Some hours later, I was seated on a truck that cracked while it moved with difficulty through the dusty road, that swallowed the yellow mountains of Huancarani. I was on my way to Manu. Finally I was going to see that magical place that had captivated me months before. But it was not going to be that simple. The journey lasted for seven days and their nights, and it tested my endurance – as well as that of my traveling companions’; doctor Munn’s, and that of a pair of biology students from the University of Princeton that couldn’t mutter a word in Spanish.
Fours days seated on fuel cylinders and boxes with conserves allowed us to arrive to the Dominican mission in Shintuya, at the end of the strip of red clay in which the road had turned. From here, waiting for us were a day of traveling through the clear and torrential waters of the Alto Madre de Dios, and two more crossing the muddy waters of the Manu River, between beaches populated by flocks of birds and lazy caimans that slept oblivious of the canoe. I had never imagined that one could travel so much without getting somewhere.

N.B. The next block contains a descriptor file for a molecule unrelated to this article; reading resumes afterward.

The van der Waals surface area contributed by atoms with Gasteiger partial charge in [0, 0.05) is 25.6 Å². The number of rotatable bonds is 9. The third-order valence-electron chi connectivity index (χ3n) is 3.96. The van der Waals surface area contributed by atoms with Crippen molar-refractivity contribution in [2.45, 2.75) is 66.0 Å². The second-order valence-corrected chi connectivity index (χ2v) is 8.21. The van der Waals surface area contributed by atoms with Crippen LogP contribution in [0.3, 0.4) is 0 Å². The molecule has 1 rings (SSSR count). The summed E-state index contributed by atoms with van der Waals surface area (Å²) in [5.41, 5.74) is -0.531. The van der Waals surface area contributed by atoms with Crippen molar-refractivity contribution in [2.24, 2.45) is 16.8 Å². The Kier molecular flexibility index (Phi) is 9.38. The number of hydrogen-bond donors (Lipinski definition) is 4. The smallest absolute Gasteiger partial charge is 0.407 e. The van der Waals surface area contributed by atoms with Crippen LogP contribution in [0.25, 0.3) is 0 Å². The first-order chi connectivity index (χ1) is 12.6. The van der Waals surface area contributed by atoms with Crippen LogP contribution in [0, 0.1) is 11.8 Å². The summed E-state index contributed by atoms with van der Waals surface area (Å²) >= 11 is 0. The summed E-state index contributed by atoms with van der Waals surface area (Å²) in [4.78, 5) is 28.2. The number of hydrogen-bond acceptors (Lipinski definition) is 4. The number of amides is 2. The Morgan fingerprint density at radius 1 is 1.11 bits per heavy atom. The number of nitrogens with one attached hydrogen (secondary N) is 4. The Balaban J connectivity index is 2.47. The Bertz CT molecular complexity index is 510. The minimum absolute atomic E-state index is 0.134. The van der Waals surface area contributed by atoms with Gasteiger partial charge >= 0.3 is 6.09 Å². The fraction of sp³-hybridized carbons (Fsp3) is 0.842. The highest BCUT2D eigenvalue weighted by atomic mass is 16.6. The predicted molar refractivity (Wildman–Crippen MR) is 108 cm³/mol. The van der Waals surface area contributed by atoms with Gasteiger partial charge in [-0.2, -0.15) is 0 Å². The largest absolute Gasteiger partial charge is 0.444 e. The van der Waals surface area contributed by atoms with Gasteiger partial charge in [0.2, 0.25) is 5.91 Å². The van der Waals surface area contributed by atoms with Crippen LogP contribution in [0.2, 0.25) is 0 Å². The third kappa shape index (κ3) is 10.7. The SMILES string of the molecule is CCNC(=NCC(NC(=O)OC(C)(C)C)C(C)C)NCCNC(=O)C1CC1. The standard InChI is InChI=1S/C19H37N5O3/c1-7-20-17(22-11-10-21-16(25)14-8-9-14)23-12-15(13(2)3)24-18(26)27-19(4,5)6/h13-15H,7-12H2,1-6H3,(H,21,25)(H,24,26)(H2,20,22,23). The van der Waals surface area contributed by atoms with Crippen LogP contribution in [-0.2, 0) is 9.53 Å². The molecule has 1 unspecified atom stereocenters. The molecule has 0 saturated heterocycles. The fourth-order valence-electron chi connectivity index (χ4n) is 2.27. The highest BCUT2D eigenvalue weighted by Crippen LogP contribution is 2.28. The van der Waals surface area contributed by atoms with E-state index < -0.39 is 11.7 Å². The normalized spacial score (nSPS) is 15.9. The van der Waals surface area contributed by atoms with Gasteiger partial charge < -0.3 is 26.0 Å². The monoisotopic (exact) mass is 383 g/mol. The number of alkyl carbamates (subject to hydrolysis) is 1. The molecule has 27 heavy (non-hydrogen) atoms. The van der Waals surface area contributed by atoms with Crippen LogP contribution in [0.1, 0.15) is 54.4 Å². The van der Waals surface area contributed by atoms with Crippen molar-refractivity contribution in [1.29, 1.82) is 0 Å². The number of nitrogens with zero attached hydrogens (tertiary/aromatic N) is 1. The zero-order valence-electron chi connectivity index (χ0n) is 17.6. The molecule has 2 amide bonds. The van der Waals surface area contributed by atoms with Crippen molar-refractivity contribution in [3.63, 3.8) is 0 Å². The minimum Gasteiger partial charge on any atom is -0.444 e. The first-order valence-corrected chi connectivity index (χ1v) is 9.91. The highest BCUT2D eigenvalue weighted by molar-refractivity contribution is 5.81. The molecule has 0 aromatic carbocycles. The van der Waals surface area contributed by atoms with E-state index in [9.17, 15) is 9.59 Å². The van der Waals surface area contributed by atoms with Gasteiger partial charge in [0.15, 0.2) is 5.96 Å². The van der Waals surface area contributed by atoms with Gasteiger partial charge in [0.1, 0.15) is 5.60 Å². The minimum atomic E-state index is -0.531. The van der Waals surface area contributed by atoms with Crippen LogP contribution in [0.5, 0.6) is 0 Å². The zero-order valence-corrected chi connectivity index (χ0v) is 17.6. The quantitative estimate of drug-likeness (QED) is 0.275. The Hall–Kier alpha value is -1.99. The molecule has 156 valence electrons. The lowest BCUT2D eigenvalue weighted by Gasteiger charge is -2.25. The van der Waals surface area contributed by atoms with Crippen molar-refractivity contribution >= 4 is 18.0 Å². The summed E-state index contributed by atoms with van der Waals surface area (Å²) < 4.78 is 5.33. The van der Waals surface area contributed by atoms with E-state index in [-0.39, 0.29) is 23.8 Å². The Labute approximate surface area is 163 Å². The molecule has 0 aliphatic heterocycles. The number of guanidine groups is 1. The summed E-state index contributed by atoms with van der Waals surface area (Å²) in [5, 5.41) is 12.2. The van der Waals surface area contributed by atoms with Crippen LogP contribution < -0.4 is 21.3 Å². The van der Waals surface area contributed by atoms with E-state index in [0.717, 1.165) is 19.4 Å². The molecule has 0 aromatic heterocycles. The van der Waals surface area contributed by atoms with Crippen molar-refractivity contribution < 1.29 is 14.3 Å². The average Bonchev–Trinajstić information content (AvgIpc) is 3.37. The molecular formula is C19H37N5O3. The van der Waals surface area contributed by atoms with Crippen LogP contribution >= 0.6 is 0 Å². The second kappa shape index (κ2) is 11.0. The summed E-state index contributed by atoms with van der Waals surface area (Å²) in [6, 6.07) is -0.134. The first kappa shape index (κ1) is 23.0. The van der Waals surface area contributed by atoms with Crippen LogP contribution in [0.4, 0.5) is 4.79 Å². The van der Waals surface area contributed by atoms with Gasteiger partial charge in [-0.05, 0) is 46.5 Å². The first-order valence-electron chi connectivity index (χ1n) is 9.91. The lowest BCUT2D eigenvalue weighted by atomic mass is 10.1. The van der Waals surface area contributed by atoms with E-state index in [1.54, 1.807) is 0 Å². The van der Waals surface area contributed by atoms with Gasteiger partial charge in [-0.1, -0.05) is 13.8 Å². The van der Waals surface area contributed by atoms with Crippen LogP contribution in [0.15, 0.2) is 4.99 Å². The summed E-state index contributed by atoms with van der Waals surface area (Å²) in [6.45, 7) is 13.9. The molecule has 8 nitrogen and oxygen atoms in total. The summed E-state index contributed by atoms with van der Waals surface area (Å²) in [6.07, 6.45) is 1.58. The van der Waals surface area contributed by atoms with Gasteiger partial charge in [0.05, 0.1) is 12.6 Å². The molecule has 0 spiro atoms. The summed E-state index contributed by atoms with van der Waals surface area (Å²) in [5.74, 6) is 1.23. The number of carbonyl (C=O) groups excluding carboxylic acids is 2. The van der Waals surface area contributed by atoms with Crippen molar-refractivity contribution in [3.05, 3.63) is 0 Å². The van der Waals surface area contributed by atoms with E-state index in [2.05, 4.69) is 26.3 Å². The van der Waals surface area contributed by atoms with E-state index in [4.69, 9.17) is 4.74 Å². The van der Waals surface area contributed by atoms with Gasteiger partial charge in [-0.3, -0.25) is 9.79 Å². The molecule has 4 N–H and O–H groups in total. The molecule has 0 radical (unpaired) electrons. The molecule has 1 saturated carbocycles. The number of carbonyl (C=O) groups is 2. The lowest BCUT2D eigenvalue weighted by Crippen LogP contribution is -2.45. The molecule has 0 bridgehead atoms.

– “I wouldn’t be surprised if after the next turn the Atlantic appears” – I thought with skepticism, while I tried some other posture to relieve the frequent cramps that punished muscles I didn’t knew existed. The night of the seventh day I just collapsed, exhausted, in a nylon tent at the shores of the Totora cocha, a lake of green waters lost in the heart of the Manu forests, where the small scientific station that Munn managed was located. Not even the strident cicadas or the incessant choir of frogs, were able to prevent me from being dominated by exhaustion. It was my first night in the Manu.